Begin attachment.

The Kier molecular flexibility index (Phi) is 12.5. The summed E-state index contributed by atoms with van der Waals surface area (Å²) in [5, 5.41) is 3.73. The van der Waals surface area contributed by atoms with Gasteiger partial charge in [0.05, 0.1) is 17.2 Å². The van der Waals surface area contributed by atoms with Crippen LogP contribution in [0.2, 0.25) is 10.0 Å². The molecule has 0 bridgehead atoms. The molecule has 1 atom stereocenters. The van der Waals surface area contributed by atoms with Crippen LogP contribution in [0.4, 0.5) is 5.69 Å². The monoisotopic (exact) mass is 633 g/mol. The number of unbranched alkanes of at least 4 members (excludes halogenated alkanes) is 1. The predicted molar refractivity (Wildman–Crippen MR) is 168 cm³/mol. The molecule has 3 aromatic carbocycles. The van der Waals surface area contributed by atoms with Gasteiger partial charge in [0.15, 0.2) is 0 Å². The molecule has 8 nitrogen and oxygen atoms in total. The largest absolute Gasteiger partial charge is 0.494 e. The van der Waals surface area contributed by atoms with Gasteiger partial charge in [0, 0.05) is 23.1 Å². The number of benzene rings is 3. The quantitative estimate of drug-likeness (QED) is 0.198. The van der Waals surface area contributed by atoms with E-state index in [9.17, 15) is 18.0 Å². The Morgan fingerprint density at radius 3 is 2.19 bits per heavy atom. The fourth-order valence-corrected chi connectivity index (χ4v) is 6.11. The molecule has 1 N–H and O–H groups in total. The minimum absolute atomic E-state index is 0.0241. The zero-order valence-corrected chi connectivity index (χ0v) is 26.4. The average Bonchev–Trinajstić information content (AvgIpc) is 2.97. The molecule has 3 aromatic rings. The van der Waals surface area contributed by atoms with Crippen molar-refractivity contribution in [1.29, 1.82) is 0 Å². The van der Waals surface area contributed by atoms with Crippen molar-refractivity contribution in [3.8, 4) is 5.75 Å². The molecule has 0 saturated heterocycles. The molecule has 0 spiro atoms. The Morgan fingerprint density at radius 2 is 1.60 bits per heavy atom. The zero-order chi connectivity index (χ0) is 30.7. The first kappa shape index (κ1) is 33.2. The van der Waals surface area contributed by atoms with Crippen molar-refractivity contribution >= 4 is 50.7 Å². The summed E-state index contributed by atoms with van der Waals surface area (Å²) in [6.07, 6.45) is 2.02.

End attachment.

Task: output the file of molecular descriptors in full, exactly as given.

The Kier molecular flexibility index (Phi) is 12.5. The summed E-state index contributed by atoms with van der Waals surface area (Å²) in [5, 5.41) is 3.73. The van der Waals surface area contributed by atoms with Gasteiger partial charge in [0.05, 0.1) is 17.2 Å². The van der Waals surface area contributed by atoms with Crippen LogP contribution in [0.2, 0.25) is 10.0 Å². The molecule has 0 bridgehead atoms. The molecule has 1 atom stereocenters. The van der Waals surface area contributed by atoms with Crippen LogP contribution in [0.4, 0.5) is 5.69 Å². The monoisotopic (exact) mass is 633 g/mol. The number of unbranched alkanes of at least 4 members (excludes halogenated alkanes) is 1. The predicted molar refractivity (Wildman–Crippen MR) is 168 cm³/mol. The molecule has 3 aromatic carbocycles. The van der Waals surface area contributed by atoms with Gasteiger partial charge in [0.15, 0.2) is 0 Å². The molecule has 8 nitrogen and oxygen atoms in total. The largest absolute Gasteiger partial charge is 0.494 e. The van der Waals surface area contributed by atoms with Gasteiger partial charge in [0, 0.05) is 23.1 Å². The number of benzene rings is 3. The quantitative estimate of drug-likeness (QED) is 0.198. The van der Waals surface area contributed by atoms with E-state index in [9.17, 15) is 18.0 Å². The Morgan fingerprint density at radius 3 is 2.19 bits per heavy atom. The fourth-order valence-corrected chi connectivity index (χ4v) is 6.11. The molecule has 1 N–H and O–H groups in total. The minimum absolute atomic E-state index is 0.0241. The zero-order valence-corrected chi connectivity index (χ0v) is 26.4. The average Bonchev–Trinajstić information content (AvgIpc) is 2.97. The molecule has 3 aromatic rings. The van der Waals surface area contributed by atoms with Crippen molar-refractivity contribution in [1.29, 1.82) is 0 Å². The van der Waals surface area contributed by atoms with Crippen molar-refractivity contribution in [3.8, 4) is 5.75 Å². The molecule has 0 saturated heterocycles. The molecule has 0 spiro atoms. The Morgan fingerprint density at radius 2 is 1.60 bits per heavy atom. The zero-order chi connectivity index (χ0) is 30.7. The first kappa shape index (κ1) is 33.2. The van der Waals surface area contributed by atoms with Crippen molar-refractivity contribution >= 4 is 50.7 Å². The summed E-state index contributed by atoms with van der Waals surface area (Å²) in [6.07, 6.45) is 2.02.